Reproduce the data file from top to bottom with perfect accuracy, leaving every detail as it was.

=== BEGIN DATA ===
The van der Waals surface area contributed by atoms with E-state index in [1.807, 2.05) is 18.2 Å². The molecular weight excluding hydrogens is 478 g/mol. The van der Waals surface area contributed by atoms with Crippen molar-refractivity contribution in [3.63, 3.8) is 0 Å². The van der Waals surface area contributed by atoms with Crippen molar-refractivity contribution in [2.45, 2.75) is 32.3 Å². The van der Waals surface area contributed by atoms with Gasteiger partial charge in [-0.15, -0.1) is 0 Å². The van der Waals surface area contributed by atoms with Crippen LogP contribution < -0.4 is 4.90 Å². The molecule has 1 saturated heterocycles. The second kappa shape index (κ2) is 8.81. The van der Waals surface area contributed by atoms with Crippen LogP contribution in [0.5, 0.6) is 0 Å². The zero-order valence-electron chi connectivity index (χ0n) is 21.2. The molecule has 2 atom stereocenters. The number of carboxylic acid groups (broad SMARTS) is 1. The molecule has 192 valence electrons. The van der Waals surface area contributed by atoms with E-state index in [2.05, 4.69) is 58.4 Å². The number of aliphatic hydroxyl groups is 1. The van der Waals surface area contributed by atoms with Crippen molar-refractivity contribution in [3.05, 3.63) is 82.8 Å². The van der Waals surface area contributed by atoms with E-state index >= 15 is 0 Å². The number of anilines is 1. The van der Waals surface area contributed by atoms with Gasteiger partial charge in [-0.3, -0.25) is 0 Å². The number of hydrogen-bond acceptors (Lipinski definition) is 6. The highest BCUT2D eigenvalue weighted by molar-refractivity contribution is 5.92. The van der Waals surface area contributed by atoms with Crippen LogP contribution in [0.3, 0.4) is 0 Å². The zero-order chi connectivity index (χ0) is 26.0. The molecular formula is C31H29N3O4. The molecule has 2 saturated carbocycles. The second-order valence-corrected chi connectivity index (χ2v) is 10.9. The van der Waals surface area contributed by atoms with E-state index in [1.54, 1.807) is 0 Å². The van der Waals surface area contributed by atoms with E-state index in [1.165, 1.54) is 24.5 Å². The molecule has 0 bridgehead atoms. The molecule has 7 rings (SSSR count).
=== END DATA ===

The van der Waals surface area contributed by atoms with E-state index in [1.807, 2.05) is 18.2 Å². The molecular weight excluding hydrogens is 478 g/mol. The van der Waals surface area contributed by atoms with Crippen molar-refractivity contribution in [3.63, 3.8) is 0 Å². The van der Waals surface area contributed by atoms with Crippen molar-refractivity contribution in [2.45, 2.75) is 32.3 Å². The van der Waals surface area contributed by atoms with Gasteiger partial charge in [-0.15, -0.1) is 0 Å². The van der Waals surface area contributed by atoms with Crippen LogP contribution < -0.4 is 4.90 Å². The molecule has 1 saturated heterocycles. The second kappa shape index (κ2) is 8.81. The van der Waals surface area contributed by atoms with Crippen LogP contribution in [0.5, 0.6) is 0 Å². The zero-order valence-electron chi connectivity index (χ0n) is 21.2. The molecule has 2 atom stereocenters. The number of carboxylic acid groups (broad SMARTS) is 1. The molecule has 192 valence electrons. The van der Waals surface area contributed by atoms with E-state index in [2.05, 4.69) is 58.4 Å². The number of aliphatic hydroxyl groups is 1. The van der Waals surface area contributed by atoms with Crippen molar-refractivity contribution in [3.05, 3.63) is 82.8 Å². The van der Waals surface area contributed by atoms with E-state index >= 15 is 0 Å². The number of anilines is 1. The van der Waals surface area contributed by atoms with Gasteiger partial charge in [-0.3, -0.25) is 0 Å². The number of hydrogen-bond acceptors (Lipinski definition) is 6. The highest BCUT2D eigenvalue weighted by molar-refractivity contribution is 5.92. The van der Waals surface area contributed by atoms with Crippen LogP contribution in [0.3, 0.4) is 0 Å². The zero-order chi connectivity index (χ0) is 26.0. The molecular formula is C31H29N3O4. The molecule has 2 saturated carbocycles. The second-order valence-corrected chi connectivity index (χ2v) is 10.9. The van der Waals surface area contributed by atoms with E-state index in [1.54, 1.807) is 0 Å². The van der Waals surface area contributed by atoms with E-state index in [1.165, 1.54) is 24.5 Å². The molecule has 0 bridgehead atoms. The molecule has 7 rings (SSSR count).